how did you get to try it out?
     
  10. nickeveslage

    nickeveslage Guest

    I don't know of any place that will let you take microphones home to test them or even return microphones. There are plenty of creeps out there. I can't imagine anyone would want to buy a microphone and wonder why it smells only to find out where someone else seemed to enjoy it....if you catch my drift.
     
  11. RemyRAD

    RemyRAD Well-Known Member

    nickeveslage, this is where having a long relationship with an established local dealer can make a huge difference. I have been dealing with Chuck Levin's/Washington Pro in Wheaton Maryland, since 1978. If I wanted to evaluate a piece of equipment, I wouldn't have a problem with that and haven't. I don't think I could say the same thing for Sweetwater, Full Compass, Guitar Center because they're music oriented versions of Best By & Circum City.

    I think the new tube powered ribbons are a wonderful thing. If I had $2900 to blow on a new microphone it would be the new David Royer tube powered ribbon. Anybody interested in swapping one of those for a U-67? I have a pair. Of.....U-67's that is. OK, the others also but those are not for sale as they are attached to me.

    More than a mouthful is a waste
    Ms. Remy Ann David
     
  12. Cucco

    Cucco Distinguished Member

    First...
    I'd call my wife. If she's not around...a lady of the night...if that's not possible, my high-speed internet provider...

    Second...
    Yes, this is true, but you have to prove to those guys that you're not a creep. Invite them to your place and show them what you have. I bet they're musicians...offer to test the mics on them! That way, they're present while they're being tested (they can bring them and take them away).

    In my area, there are 4 "music stores" which sell pro audio plus a Guitar Center. Then 60 miles away is Chuck Levins.

    The problem is, the only one with decent mics is Guitar Center and Chuck Levin's. Obviously, I'm not going to drive 120 miles round trip to "borrow" some mics, so I'm stuck with the local guys. Guitar center does not loan out mics (their inventory control/loss prevention model doesn't allow anything out of the store if it hasn't been purchased or wasn't brought in and logged by you to begin with.)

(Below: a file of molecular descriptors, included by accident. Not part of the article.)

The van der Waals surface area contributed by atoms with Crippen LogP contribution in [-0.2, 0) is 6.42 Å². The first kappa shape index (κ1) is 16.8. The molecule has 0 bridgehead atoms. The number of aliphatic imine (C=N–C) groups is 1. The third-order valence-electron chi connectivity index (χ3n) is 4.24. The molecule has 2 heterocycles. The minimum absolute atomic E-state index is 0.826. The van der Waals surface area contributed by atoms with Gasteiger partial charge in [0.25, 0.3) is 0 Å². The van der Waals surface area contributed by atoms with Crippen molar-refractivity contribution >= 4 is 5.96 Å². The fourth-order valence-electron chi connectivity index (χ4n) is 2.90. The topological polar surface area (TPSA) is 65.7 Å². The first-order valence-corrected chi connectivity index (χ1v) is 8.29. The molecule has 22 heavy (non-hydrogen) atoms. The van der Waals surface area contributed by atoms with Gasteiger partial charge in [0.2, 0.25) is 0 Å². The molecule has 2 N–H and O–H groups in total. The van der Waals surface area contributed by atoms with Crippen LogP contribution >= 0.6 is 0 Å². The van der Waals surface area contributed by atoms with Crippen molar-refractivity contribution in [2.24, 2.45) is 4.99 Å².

So...when I want to try out mics, I:

    1 - Go to a studio that I know has the mic and spend a little time there. Often, these studios won't charge you - especially if you're just sitting in on a session where they're using the mic.

    2 - Take a pair or more of mics that I'm familiar with to Chuck Levins or Guitar Center and listen to them beside the mic I'm interested in. It's not hard at either of these places to find a guitar player or a singer who wants to play or sing in front of your mic.

    The last time I wanted to test a large diaphragm condenser in Guitar Center, I literally walked into the middle of the sales floor and exclaimed loudly..."I need a singer, preferably female!" Within 5 seconds, I had 2. I offered them 50% off of a studio session if I could borrow their pipes for 3 minutes each.

    As for Sweetwater - I have a very good relationship with my sales guy and he's told me numerous times, I'm welcome to purchase a mic and try it and if I don't like it, I can send it back. I've never (and probably will never) done this as I think something just feels wrong about this. Since I spent several years of my life as a sales person, I know how much I hated seeing returns!

    Anyway...I think that's a good couple ways of doing it!

    J
     
  13. fourone3

    fourone3 Active Member

    If you don't have that relationship with a dealer, what about renting? There are tons of places out there that rent for a fraction of the cost of purchasing. It's money well spent, if you ask me.